SAY WHAT? - A year after a mob of delusional, autocrat-loving thugs tried to overthrow our admittedly flawed and fragile democracy, Joe Biden gave a fiery speech denouncing "the defeated former president" - "You can't love your country only when you win" - andasking, "Are we going to be a nation that lives not by the light of the truth but in the shadow of lies?" An excellent question for those of us witnessing the ongoing, increasingly unhinged onslaught of revisionist lies and crimes and stonewalling underway, alarmingly encouraged by millions in large part because, "To the privileged, equality feels like oppression." In response to the madness, A.G. Merrick Garland assured the country, the wheels of justice are slowly and creakily turning: The DOJ has issued over 5,000 subpoenas or search warrants, seized about 2,000 devices, watched 20,000-plus hours of video, and arrested and charged over 725 defendants. To those frustrated by the slow and creaking part, he offered a reality check: Large investigations take time, typically starting with gathering the evidence and low-hanging fruit - ie: rioters - before moving on to their evil masters. Justice, he said, will hold "all perpetrators, at any level, accountable under law," and "follow the facts wherever they lead."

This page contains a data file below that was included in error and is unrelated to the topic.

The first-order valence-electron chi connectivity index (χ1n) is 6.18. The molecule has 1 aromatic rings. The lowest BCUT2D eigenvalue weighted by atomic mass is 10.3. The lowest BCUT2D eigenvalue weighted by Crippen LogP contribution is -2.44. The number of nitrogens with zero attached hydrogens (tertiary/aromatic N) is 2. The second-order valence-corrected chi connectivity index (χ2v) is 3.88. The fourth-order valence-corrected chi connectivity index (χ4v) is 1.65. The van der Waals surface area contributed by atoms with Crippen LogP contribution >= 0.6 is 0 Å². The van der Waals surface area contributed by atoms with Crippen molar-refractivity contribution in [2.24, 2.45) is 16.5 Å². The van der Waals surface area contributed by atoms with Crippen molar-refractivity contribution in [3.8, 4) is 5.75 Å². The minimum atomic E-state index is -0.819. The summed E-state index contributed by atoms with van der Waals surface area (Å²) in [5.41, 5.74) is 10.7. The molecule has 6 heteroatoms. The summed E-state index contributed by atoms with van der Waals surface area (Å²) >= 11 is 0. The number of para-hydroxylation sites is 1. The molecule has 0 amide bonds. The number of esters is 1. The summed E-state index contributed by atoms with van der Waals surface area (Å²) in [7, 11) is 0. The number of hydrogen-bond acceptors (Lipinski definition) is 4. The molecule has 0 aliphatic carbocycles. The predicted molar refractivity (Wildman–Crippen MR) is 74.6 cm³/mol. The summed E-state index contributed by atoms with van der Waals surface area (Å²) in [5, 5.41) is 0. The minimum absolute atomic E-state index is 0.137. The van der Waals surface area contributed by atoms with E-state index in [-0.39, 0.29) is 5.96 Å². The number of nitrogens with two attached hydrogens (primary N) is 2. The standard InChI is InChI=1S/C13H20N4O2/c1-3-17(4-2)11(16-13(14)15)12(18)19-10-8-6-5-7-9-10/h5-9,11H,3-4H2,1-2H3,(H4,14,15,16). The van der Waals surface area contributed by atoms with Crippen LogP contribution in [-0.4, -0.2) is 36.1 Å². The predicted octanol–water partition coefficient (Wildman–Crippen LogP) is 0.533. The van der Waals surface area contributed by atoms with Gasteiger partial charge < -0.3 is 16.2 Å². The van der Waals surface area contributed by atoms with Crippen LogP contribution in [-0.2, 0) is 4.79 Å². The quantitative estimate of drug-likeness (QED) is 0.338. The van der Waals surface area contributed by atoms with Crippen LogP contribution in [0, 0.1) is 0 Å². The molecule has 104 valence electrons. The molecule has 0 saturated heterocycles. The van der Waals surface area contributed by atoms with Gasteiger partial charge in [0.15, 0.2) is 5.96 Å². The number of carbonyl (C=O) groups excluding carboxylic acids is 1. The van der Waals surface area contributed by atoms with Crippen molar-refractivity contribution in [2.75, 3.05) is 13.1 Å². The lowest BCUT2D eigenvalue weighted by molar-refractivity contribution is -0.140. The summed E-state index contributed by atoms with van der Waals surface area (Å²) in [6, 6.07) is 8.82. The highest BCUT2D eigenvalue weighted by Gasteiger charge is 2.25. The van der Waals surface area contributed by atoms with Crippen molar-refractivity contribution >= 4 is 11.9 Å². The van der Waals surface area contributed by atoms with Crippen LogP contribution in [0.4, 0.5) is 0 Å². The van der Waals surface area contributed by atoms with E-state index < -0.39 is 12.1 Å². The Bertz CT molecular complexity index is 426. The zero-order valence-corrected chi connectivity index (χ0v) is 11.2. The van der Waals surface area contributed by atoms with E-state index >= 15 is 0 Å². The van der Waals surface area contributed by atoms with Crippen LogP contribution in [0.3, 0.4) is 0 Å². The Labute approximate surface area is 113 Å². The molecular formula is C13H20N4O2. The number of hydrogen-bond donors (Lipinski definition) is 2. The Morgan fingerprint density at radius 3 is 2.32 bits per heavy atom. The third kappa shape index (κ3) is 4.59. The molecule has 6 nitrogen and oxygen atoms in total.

These days, they often lead to those in power doggedly clinging to alternative facts; for now they're happily (if slightly) outnumbered by those with feet firmly planted on Planet Earth: "You come at the king, you best not miss." Among them is New Jersey's Korean-American Rep. Andy Kim, who went back to the Rotunda Jan. 7 to help clean up "the room I love." In 2018, Kim became the first Asian-American to represent his state in Congress, flipping a largely white district - "the vast majority of people do not look like me" - that voted for Trump in both 2016 and 2020. He calls his re-election, after voting to impeach Trump, "a beautiful thing": "We're all Americans." On Jan. 6, Kim took notes as his GOP colleagues decried a "criminal," "shameful," "unacceptable," "un-democratic" attack on the Republic; then, over time, they gutlessly fell into silence, or deceit, or outright complicity before the fabrications. "They told the truth then," hesays. "Why won't they now?" With lies still swirling, he insists, "Let’s not let them forget." Mike Fanon, the Capitol cop most seriously injured by rioters, likewise argues, "There needs to be a reckoning." After the riot, he described his experience in interviews - how the mob dragged, stabbed and tased him, later causing a heart attack; how he thought he'd die; how some rioters finally urged others to let him go. What would he say, he was asked, to those who possibly saved his life that day? "Like, thank you," he said. "But fuck you for being there."
"For we wrestle not against flesh and blood, but against principalities, against powers, against the rulers of the darkness of this world, against spiritual wickedness in high places." - Ephesians 6:12 (KJV)
For the record, Andy Kim kept receipts: